Yet for decades Rooney, who came of age when Hollywood insisted on casting white actors in Asian roles, believed there had been nothing amiss with his performance. "Never in all the more than 40 years after we made it — not one complaint," he said in 2008. "They hired me to do this overboard, and we had fun doing it." But even Rooney admitted that, had he been aware of the offense he would cause, he "wouldn't have done it."

“Moon River” Almost Didn’t Make It Into the Movie

Audrey Hepburn with a guitar sitting on a fire escape.
Credit: Allstar Picture Library Ltd. / Alamy Stock Photo

Henry Mancini wasn't initially in the running to compose a song for Breakfast at Tiffany's, but convinced producers to listen to what became "Moon River." They loved his work but were uncertain about Hepburn singing the tune. Mancini insisted he'd worked with the actress in mind and had tailored it to her vocal range.

Hepburn did sing in the movie — but after production finished, a studio executive wanted to cut the song. One version of the story says that Hepburn responded with, "Over my dead body!" In another account, a producer declared, "You'll cut that song over my dead body!" "Moon River" remained in the film and ended up winning an Academy Award for Best Song. Mancini later stated, "I knew the song would be something very, very special. I knew the exact quality of [Hepburn's] voice and that she could sing 'Moon River' beautifully. To this day, no one has done it with more feeling or understanding."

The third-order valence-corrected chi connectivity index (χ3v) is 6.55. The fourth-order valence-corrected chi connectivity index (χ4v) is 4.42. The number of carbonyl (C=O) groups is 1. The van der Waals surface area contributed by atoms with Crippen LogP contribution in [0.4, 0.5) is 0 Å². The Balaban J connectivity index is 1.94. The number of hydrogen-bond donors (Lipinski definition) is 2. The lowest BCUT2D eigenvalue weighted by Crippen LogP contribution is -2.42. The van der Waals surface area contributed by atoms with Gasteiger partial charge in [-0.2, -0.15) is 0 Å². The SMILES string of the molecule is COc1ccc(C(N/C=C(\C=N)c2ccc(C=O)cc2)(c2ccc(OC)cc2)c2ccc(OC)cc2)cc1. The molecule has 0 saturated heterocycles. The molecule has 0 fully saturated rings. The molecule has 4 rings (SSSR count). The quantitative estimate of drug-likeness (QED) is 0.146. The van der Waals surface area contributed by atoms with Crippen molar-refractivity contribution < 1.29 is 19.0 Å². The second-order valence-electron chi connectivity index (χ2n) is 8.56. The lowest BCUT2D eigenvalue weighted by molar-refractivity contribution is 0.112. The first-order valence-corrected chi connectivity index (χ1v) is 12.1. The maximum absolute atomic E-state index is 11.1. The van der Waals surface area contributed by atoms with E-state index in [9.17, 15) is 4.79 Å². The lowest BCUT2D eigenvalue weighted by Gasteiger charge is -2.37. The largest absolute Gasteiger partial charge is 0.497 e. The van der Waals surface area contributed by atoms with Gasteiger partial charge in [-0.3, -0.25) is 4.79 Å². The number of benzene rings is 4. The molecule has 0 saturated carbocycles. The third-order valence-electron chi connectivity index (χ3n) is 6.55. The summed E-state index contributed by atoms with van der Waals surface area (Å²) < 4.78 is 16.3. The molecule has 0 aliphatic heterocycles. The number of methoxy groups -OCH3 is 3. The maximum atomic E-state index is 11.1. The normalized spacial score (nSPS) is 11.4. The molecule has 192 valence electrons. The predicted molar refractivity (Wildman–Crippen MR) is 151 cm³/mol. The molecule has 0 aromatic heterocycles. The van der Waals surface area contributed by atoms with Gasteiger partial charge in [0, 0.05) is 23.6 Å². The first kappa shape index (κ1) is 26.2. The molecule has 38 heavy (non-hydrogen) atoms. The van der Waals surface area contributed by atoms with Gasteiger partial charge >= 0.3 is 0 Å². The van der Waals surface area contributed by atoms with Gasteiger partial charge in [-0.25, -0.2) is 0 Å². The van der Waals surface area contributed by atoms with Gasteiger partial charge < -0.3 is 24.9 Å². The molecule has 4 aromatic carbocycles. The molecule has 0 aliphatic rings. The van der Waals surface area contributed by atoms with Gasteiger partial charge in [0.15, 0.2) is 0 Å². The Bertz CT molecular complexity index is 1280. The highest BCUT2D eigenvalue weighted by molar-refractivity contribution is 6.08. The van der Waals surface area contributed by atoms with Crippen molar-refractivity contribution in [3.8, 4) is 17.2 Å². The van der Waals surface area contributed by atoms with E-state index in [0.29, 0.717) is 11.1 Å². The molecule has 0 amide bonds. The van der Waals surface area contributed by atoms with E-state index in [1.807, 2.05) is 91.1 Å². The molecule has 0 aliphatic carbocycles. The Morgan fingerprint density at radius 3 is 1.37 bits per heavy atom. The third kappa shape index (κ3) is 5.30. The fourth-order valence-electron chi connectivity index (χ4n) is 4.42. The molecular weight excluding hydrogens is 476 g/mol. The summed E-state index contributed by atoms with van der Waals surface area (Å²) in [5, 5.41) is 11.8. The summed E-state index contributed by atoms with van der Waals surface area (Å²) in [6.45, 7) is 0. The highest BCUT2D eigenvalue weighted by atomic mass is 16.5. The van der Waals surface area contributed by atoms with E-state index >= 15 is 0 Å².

The Impact of “Breakfast at Tiffany’s” Continues

Audrey Hepburn in Breakfast at Tiffany's, with coffee and a croissant at the window of Tiffany's.
Credit: TCD/Prod.DB / Alamy Stock Photo

Decades after the film’s release, Breakfast at Tiffany's remains a cultural touchstone. It's been part of songs, books, and television shows. Hepburn's working script from the movie was auctioned off for £632,750, about $846,619, in 2017. The winning bidder was Tiffany & Co., whose brand officer said at the time, "Still today, visitors from around the world travel to our iconic Fifth Avenue flagship to create their own Audrey Hepburn moment in front of the famed Tiffany windows."

Also in 2017, the Blue Box Café opened at Tiffany & Co. on Fifth Avenue. Its menu options included breakfast, of course. The café, currently closed, is scheduled to reopen in 2022, so people can resume having breakfast at Tiffany's.